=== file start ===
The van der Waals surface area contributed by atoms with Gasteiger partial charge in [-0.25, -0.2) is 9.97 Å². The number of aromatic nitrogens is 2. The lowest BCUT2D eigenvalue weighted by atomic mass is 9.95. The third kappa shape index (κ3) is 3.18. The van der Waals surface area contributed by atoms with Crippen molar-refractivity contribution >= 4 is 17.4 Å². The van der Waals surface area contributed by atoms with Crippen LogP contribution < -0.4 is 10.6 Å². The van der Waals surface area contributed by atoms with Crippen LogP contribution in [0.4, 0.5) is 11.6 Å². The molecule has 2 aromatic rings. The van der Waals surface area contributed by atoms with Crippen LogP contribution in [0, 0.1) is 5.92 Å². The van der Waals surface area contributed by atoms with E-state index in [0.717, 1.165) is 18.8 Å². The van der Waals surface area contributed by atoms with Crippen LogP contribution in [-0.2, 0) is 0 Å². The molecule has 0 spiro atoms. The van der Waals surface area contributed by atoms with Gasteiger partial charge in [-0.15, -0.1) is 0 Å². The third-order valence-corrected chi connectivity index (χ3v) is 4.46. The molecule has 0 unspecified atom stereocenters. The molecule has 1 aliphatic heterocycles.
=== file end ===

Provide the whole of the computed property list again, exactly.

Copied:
The van der Waals surface area contributed by atoms with Gasteiger partial charge in [-0.25, -0.2) is 9.97 Å². The number of aromatic nitrogens is 2. The lowest BCUT2D eigenvalue weighted by atomic mass is 9.95. The third kappa shape index (κ3) is 3.18. The van der Waals surface area contributed by atoms with Crippen molar-refractivity contribution >= 4 is 17.4 Å². The van der Waals surface area contributed by atoms with Crippen LogP contribution < -0.4 is 10.6 Å². The van der Waals surface area contributed by atoms with Crippen LogP contribution in [0.4, 0.5) is 11.6 Å². The molecule has 2 aromatic rings. The van der Waals surface area contributed by atoms with Crippen LogP contribution in [0, 0.1) is 5.92 Å². The van der Waals surface area contributed by atoms with E-state index in [0.717, 1.165) is 18.8 Å². The van der Waals surface area contributed by atoms with Crippen LogP contribution in [-0.2, 0) is 0 Å². The molecule has 0 spiro atoms. The van der Waals surface area contributed by atoms with Gasteiger partial charge in [-0.15, -0.1) is 0 Å². The third-order valence-corrected chi connectivity index (χ3v) is 4.46. The molecule has 0 unspecified atom stereocenters. The molecule has 1 aliphatic heterocycles.